Belarus legalizes media piracy, following Russian footsteps

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On January 3, the Republic of Belarus, a Russian ally, declared that “it is allowed to use the following objects of intellectual property without the consent (permission) of the right holder or organization on the collective management of property rights from foreign states committing unfriendly actions.”

This is not to say that the rights holder would never be paid but conditions are tricky.  For one, remuneration is “credited to the current (checking) bank account of the (Belarus) patent authority,” and held there.  If the rights holder doesn’t claim it within three years, the right holder or the organization for collective management of property rights for three months, it is transferred to the budget of the Republic.

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Further, the amount of remuneration and the method of monetary transfer are determined by Belarus government agencies.  In other words, the state determines market value and the means of possession.  In any case, the patent authority can keep up to 20% of the proceeds to spend in any way the government specifies.

“At the same time, the use of intellectual property objects used … without the consent (permission) of the right holders, is not recognized as a violation of the exclusive rights to these objects,” the law says.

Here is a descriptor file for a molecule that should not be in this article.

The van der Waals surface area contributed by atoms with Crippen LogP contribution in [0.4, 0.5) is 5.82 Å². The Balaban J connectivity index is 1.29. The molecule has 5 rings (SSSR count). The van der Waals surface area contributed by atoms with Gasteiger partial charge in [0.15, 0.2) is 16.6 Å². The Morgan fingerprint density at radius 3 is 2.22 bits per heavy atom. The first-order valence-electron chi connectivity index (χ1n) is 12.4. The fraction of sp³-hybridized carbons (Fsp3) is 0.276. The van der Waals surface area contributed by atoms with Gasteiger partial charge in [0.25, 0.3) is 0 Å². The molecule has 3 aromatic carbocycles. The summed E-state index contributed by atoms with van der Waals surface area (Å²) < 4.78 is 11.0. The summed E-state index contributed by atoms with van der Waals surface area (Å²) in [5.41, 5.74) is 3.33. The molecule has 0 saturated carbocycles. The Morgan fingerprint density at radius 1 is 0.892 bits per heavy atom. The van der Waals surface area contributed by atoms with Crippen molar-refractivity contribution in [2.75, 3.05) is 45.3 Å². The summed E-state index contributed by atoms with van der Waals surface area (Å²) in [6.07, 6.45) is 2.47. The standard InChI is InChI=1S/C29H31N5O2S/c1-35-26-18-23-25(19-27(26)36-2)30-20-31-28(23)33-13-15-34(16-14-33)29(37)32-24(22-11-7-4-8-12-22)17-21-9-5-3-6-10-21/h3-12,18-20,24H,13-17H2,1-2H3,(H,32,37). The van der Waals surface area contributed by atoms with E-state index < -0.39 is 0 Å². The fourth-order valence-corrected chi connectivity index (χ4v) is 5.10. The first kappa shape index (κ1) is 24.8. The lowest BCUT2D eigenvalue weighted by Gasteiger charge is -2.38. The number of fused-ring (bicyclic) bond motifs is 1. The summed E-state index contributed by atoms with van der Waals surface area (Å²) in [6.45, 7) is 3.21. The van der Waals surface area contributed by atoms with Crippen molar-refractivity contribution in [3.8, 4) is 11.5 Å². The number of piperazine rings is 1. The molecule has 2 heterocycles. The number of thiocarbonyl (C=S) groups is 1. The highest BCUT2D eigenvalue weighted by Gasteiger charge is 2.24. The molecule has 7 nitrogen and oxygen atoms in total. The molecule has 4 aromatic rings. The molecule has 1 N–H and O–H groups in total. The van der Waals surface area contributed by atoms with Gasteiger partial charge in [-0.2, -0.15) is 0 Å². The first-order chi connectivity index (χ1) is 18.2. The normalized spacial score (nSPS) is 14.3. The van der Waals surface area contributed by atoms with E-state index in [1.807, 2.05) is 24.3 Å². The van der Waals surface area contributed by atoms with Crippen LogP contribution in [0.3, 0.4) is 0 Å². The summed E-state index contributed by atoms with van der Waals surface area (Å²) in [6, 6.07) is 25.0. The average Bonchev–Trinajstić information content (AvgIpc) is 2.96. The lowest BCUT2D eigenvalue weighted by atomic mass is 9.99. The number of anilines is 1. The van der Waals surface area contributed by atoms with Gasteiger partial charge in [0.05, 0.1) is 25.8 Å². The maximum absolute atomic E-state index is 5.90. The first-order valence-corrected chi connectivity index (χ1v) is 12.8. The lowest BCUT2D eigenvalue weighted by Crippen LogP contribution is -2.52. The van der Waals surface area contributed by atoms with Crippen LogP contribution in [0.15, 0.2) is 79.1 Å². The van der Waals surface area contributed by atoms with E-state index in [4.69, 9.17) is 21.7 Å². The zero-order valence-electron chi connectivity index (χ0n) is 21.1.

What qualifies?

Items that Belarus declares that it can use without permission include: “(L)egally published objects: a computer program, the copyright holder of which is a person included in the list of copyright holders of computer programs; an audiovisual work, the copyright owner of which is a person or the property rights to which are managed by an organization for the collective management of property rights, included in the list of copyright owners of audiovisual works and organizations for the collective management of property rights, which is part of a television program edited by a state organization … and (or) used by film distribution and (or) film entertainment organizations…”

The law was adopted by Belarus’ Chamber of Deputies on December 20, 2022 and approved by the Council of the Republic on December 21, 2022, and posted to the national law Web site on January 3 2023.

Access the Law of the Republic of Belarus No. 241-Z “On the limitation of exclusive rights to objects of intellectual property,” via the Belarus national legal Web site.  In Belorussian.

Why it matters

Belarus essentially declared that it could use media properties without license, if it is from countries with which it doesn’t have friendly relations.  In other words, countries with rights-holders that no longer do business there.

Russia declared piracy to be legal against ‘unfriendly’ states in 2022, although Russia’s methodology is different from that of Belarus.

In a way, Belarus wants to be seen as saying “We’re really only borrowing your content until conditions improve.”  But the likelihood that rights holders would ever receive full and timely compensation for use of their assets is likely to be low or nil.

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